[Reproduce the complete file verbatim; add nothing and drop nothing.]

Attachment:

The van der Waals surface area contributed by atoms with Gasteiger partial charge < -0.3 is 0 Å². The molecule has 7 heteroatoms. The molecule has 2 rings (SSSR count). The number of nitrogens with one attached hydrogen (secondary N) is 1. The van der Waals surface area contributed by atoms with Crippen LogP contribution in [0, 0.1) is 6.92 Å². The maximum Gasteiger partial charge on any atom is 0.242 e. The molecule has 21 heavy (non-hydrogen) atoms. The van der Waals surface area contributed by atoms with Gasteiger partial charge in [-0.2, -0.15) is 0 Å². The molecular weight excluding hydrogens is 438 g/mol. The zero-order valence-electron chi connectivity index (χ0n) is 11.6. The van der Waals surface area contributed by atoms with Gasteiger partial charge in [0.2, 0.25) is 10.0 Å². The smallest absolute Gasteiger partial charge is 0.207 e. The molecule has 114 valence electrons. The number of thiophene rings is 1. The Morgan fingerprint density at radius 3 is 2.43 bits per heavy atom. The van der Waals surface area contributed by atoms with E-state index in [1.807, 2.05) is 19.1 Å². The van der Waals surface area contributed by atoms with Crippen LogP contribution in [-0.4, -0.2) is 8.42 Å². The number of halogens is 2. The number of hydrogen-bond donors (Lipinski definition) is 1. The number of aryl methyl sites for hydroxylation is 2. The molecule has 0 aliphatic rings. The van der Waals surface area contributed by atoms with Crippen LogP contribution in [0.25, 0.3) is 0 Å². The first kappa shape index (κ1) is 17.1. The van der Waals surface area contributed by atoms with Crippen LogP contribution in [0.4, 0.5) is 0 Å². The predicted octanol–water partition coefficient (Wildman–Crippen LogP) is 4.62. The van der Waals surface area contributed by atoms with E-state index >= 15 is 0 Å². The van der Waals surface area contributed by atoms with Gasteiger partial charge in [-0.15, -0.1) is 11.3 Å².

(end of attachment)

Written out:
The van der Waals surface area contributed by atoms with Gasteiger partial charge < -0.3 is 0 Å². The molecule has 7 heteroatoms. The molecule has 2 rings (SSSR count). The number of nitrogens with one attached hydrogen (secondary N) is 1. The van der Waals surface area contributed by atoms with Crippen LogP contribution in [0, 0.1) is 6.92 Å². The maximum Gasteiger partial charge on any atom is 0.242 e. The molecule has 21 heavy (non-hydrogen) atoms. The van der Waals surface area contributed by atoms with Gasteiger partial charge in [-0.2, -0.15) is 0 Å². The molecular weight excluding hydrogens is 438 g/mol. The zero-order valence-electron chi connectivity index (χ0n) is 11.6. The van der Waals surface area contributed by atoms with Gasteiger partial charge in [0.2, 0.25) is 10.0 Å². The smallest absolute Gasteiger partial charge is 0.207 e. The molecule has 114 valence electrons. The number of thiophene rings is 1. The Morgan fingerprint density at radius 3 is 2.43 bits per heavy atom. The van der Waals surface area contributed by atoms with E-state index in [1.807, 2.05) is 19.1 Å². The van der Waals surface area contributed by atoms with Crippen LogP contribution in [-0.4, -0.2) is 8.42 Å². The number of halogens is 2. The number of hydrogen-bond donors (Lipinski definition) is 1. The number of aryl methyl sites for hydroxylation is 2. The molecule has 0 aliphatic rings. The van der Waals surface area contributed by atoms with Crippen LogP contribution in [0.25, 0.3) is 0 Å². The first kappa shape index (κ1) is 17.1. The van der Waals surface area contributed by atoms with Crippen LogP contribution in [0.4, 0.5) is 0 Å². The predicted octanol–water partition coefficient (Wildman–Crippen LogP) is 4.62. The van der Waals surface area contributed by atoms with E-state index >= 15 is 0 Å². The van der Waals surface area contributed by atoms with Gasteiger partial charge in [-0.15, -0.1) is 11.3 Å².